Hirdy

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Interesting point Graeme.

If there was a way to view the results of the poll without answering it, I would have done that
There is a link with the label "View Poll Results" to the right hand side of the button that says "Vote Now". (Don't worry - I missed that for a long time too. :icon_redf )

You're right though - there is a trend developing. Personally, I was partly driven to fly fishing by the prospect of catching a fish on something I had created myself. Tying a fly is almost as important to me as casting it.

Cheers,
Graeme
 

berg

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Personally, still new to fly fishing (only two seasons under the belt) and haven't quite had the desire yet. Still not too into the entomology yet either, probably in time. For now, I worry less about flies and fly selection, and more about technique, casting, and general fishing knowledge. That's just me.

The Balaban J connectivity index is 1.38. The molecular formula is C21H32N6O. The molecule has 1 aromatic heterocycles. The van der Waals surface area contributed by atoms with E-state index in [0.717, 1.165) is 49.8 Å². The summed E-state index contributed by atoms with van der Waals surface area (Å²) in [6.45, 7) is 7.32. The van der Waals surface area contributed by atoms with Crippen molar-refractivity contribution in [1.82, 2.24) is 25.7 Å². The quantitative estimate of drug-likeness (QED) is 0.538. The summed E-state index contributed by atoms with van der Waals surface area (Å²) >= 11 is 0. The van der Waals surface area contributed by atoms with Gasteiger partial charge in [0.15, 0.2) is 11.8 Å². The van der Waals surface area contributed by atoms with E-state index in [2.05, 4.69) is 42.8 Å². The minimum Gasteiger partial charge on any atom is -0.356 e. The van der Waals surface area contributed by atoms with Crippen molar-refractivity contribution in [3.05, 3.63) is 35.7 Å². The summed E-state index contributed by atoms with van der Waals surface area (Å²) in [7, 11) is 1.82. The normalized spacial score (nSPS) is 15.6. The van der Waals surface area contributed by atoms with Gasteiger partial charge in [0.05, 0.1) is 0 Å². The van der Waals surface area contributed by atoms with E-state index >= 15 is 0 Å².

stenacron

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There is a link with the label "View Poll Results" to the right hand side of the button that says "Vote Now". (Don't worry - I missed that for a long time too. :icon_redf )
Seriously? I am dumb as a bag of hammers.

Thanks Graeme. Now if you'll excuse me... I have to undo several other polls whose results I have skewed. :D
 

darkshadow

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Sunk cost.

Considering all the different patterns that I use, and how many little I use of each, it'd be more expensive to tie my own for the next 5 years, rather than to purchase them.
 

stenacron

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Sunk cost.

Considering all the different patterns that I use, and how many little I use of each, it'd be more expensive to tie my own for the next 5 years, rather than to purchase them.
Yeah there's no doubt that if you're looking to spend the least amount of money on flies, tying them yourself is not the best approach. Anyone that gets into fly tying dreaming about the Ferrari they'll be driving now that they'll be tying their own pheasant tails has been given bad advice. :D
 

fredaevans